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Gov. Bill Haslam discusses impact of Improve Act

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ELIZABETHTON, Tenn. - Tennessee Governor Bill Haslam visited Elizabethton, Tenn. to discuss the impact of the improve act.

The act increased the gas tax by four cents.

It also decreases the sales tax on groceries from five percent, to four percent.

"You'll save more at the store than what you pay at the pump." Governor Haslam said.

He explained that while prices will rise at the pump, Tennessee residents will save more in the long run by spending less on groceries.

Supporters of the new taxes say drivers from out of state will bear the burden at the pump more than state residents.

"People don't realize Tennessee is strategically located in the center. So, we have a lot of sate commerce-- trucking coming through. So they pay 40 percent of the diesel tax that's sold in Tennessee." Said John Holsclaw, the Carter County State Rep.

The goal of the Improve Act is to build funds for road projects.

"This is a big deal for carter County. Carter County, just as all the other counties across the state have a serious transportation infrastructure problem. And many of our bridges are outdated. In Carter County, there's eight plus bridges that are classified as being structurally deficient." Explained Carter County Mayor Leon Humphrey.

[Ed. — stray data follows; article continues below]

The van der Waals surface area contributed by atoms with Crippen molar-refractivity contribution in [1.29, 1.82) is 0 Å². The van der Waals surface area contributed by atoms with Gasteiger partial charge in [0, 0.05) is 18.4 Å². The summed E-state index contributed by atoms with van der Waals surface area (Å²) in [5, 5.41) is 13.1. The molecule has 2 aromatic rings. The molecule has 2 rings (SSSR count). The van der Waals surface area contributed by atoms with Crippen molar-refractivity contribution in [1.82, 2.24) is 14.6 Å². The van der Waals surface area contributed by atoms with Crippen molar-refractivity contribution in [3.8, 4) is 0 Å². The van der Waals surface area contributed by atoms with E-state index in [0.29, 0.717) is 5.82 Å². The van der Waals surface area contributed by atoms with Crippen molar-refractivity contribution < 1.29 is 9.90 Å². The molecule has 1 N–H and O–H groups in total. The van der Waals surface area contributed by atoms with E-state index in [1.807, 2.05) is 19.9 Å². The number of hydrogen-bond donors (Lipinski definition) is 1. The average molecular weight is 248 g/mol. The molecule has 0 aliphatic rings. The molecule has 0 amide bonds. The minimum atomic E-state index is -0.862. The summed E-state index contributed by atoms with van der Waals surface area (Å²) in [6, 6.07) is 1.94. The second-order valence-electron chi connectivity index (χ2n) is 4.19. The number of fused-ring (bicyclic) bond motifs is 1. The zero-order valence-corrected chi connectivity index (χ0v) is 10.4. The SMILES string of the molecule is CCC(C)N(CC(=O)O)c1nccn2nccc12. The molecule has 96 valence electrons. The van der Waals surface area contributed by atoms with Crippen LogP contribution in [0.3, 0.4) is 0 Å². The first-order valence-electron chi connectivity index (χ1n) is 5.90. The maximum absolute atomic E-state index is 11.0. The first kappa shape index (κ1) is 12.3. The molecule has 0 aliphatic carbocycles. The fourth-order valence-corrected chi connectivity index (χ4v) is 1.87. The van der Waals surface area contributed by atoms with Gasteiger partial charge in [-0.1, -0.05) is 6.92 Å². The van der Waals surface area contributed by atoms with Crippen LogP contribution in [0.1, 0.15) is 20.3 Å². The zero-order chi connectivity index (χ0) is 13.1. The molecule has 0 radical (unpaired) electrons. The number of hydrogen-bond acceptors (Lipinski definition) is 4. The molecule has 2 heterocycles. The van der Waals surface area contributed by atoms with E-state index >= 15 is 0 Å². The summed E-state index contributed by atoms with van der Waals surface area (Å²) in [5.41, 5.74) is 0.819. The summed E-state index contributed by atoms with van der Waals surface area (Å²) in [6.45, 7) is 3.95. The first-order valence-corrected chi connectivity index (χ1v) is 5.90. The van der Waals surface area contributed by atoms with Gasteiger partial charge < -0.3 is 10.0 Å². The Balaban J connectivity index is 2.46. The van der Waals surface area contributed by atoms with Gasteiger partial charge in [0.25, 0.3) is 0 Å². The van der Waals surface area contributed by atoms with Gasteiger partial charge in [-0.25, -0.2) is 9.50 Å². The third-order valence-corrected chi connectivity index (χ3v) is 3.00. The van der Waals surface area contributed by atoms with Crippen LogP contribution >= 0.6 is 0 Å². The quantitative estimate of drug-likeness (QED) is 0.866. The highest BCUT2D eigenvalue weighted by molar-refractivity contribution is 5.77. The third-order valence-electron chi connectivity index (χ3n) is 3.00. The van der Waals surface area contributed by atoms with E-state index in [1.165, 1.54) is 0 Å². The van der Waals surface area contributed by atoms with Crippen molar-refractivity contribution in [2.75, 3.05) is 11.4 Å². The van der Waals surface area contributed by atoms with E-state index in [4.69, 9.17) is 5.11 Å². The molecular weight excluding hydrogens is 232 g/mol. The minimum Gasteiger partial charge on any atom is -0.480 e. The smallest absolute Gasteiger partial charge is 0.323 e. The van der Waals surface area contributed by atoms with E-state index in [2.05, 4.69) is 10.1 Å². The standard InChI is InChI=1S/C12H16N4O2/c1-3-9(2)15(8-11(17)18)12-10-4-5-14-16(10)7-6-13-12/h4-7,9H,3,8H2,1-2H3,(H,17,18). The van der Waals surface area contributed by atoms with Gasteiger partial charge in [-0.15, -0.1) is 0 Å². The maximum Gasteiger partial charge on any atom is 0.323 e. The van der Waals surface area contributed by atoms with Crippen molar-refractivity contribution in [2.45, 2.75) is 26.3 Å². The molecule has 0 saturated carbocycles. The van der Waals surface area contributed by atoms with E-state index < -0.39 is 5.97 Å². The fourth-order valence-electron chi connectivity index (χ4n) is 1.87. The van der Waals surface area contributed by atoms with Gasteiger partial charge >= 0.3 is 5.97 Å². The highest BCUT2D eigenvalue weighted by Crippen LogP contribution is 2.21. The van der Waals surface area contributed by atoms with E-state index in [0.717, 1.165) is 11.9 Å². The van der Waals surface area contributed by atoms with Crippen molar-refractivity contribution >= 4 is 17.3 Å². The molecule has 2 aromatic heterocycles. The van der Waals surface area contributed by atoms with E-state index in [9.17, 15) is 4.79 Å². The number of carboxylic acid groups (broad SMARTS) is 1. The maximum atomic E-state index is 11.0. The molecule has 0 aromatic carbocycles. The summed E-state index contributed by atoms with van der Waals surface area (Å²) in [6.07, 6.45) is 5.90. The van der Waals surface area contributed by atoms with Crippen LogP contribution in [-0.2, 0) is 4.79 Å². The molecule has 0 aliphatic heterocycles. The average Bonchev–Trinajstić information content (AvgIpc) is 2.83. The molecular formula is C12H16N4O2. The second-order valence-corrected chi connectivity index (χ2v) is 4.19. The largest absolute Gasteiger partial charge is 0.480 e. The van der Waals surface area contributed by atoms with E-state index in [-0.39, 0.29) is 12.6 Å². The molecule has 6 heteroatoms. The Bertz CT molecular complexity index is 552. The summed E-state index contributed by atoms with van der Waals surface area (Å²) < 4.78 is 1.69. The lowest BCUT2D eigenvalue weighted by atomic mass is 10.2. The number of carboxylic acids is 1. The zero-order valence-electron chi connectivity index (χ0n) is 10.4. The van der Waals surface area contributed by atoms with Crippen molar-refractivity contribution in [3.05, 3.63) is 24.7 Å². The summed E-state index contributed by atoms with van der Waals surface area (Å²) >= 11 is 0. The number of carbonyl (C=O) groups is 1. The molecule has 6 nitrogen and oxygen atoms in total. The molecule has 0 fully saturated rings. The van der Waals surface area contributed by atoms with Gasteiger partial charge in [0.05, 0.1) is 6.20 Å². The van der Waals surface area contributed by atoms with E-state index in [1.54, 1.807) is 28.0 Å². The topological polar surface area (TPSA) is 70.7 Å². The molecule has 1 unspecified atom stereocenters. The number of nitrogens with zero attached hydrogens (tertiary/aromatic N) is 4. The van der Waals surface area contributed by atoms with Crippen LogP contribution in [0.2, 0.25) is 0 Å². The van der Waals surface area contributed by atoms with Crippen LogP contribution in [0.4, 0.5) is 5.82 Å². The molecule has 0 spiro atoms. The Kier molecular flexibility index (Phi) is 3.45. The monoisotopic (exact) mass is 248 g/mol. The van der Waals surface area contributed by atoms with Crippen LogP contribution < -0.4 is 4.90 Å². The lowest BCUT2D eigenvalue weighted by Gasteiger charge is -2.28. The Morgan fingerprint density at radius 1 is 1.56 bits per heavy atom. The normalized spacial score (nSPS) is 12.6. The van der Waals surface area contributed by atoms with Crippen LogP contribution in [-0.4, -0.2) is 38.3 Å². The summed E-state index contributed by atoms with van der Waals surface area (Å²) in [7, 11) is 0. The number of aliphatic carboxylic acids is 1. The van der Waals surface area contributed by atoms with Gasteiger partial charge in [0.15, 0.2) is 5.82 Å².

Some Elizabethton residents who came out to meet the governor think a price increase is understandable.

"I used to come here and buy gas for 30 cents a gallon-- my first car, that's what gas was then. But $2.00 a gallon, if you think about it, as much as everything else has gone up, it really ain't that bad." Said Elizabethton resident Charles Peters.

However, the mayor of Elizabethton is still concerned about how the tax changes will pay off over time.

"My concern would be: you are raising the gas tax lower than the tax on food. However, it's going to cost you more to get that food trucked to your location. So, at the end of the day, I don't know what the net result is going to be." Mayor Curt Alexander expressed.

While the increase may raise prices at the pump, Governor Haslam said Tennessee has the lowest taxes in the country.

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